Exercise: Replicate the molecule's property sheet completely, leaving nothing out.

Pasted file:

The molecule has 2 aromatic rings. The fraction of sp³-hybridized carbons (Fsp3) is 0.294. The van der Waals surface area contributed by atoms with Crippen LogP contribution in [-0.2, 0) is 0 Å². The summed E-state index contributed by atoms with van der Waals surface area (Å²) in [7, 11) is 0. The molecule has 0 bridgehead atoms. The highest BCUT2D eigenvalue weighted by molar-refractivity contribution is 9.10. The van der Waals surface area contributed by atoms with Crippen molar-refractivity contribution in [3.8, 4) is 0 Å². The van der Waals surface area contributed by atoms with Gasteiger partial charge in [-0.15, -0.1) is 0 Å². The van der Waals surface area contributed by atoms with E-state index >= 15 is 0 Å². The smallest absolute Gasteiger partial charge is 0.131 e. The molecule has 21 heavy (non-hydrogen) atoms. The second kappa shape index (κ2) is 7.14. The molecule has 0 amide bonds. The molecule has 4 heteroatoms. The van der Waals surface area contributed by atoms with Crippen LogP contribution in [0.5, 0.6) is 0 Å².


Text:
The molecule has 2 aromatic rings. The fraction of sp³-hybridized carbons (Fsp3) is 0.294. The van der Waals surface area contributed by atoms with Crippen LogP contribution in [-0.2, 0) is 0 Å². The summed E-state index contributed by atoms with van der Waals surface area (Å²) in [7, 11) is 0. The molecule has 0 bridgehead atoms. The highest BCUT2D eigenvalue weighted by molar-refractivity contribution is 9.10. The van der Waals surface area contributed by atoms with Crippen molar-refractivity contribution in [3.8, 4) is 0 Å². The van der Waals surface area contributed by atoms with Gasteiger partial charge in [-0.15, -0.1) is 0 Å². The van der Waals surface area contributed by atoms with E-state index >= 15 is 0 Å². The smallest absolute Gasteiger partial charge is 0.131 e. The molecule has 21 heavy (non-hydrogen) atoms. The second kappa shape index (κ2) is 7.14. The molecule has 0 amide bonds. The molecule has 4 heteroatoms. The van der Waals surface area contributed by atoms with Crippen LogP contribution in [0.5, 0.6) is 0 Å².